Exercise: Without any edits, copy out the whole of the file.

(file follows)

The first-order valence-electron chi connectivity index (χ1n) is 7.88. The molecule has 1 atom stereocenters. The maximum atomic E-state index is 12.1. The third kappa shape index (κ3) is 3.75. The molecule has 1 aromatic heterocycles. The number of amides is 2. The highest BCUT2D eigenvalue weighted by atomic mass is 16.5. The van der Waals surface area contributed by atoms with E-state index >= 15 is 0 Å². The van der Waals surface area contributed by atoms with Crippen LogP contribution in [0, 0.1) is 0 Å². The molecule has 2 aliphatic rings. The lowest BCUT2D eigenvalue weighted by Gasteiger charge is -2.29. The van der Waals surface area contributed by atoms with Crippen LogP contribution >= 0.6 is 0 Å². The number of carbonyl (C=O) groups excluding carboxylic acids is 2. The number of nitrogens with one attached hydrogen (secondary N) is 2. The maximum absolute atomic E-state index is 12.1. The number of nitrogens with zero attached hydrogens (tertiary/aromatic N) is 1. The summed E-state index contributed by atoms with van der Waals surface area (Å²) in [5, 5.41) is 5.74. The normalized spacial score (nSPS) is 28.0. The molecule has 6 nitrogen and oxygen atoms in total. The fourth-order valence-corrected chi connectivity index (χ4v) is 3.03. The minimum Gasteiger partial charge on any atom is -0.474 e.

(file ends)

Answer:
The first-order valence-electron chi connectivity index (χ1n) is 7.88. The molecule has 1 atom stereocenters. The maximum atomic E-state index is 12.1. The third kappa shape index (κ3) is 3.75. The molecule has 1 aromatic heterocycles. The number of amides is 2. The highest BCUT2D eigenvalue weighted by atomic mass is 16.5. The van der Waals surface area contributed by atoms with E-state index >= 15 is 0 Å². The van der Waals surface area contributed by atoms with Crippen LogP contribution in [0, 0.1) is 0 Å². The molecule has 2 aliphatic rings. The lowest BCUT2D eigenvalue weighted by Gasteiger charge is -2.29. The van der Waals surface area contributed by atoms with Crippen LogP contribution >= 0.6 is 0 Å². The number of carbonyl (C=O) groups excluding carboxylic acids is 2. The number of nitrogens with one attached hydrogen (secondary N) is 2. The maximum absolute atomic E-state index is 12.1. The number of nitrogens with zero attached hydrogens (tertiary/aromatic N) is 1. The summed E-state index contributed by atoms with van der Waals surface area (Å²) in [5, 5.41) is 5.74. The normalized spacial score (nSPS) is 28.0. The molecule has 6 nitrogen and oxygen atoms in total. The fourth-order valence-corrected chi connectivity index (χ4v) is 3.03. The minimum Gasteiger partial charge on any atom is -0.474 e.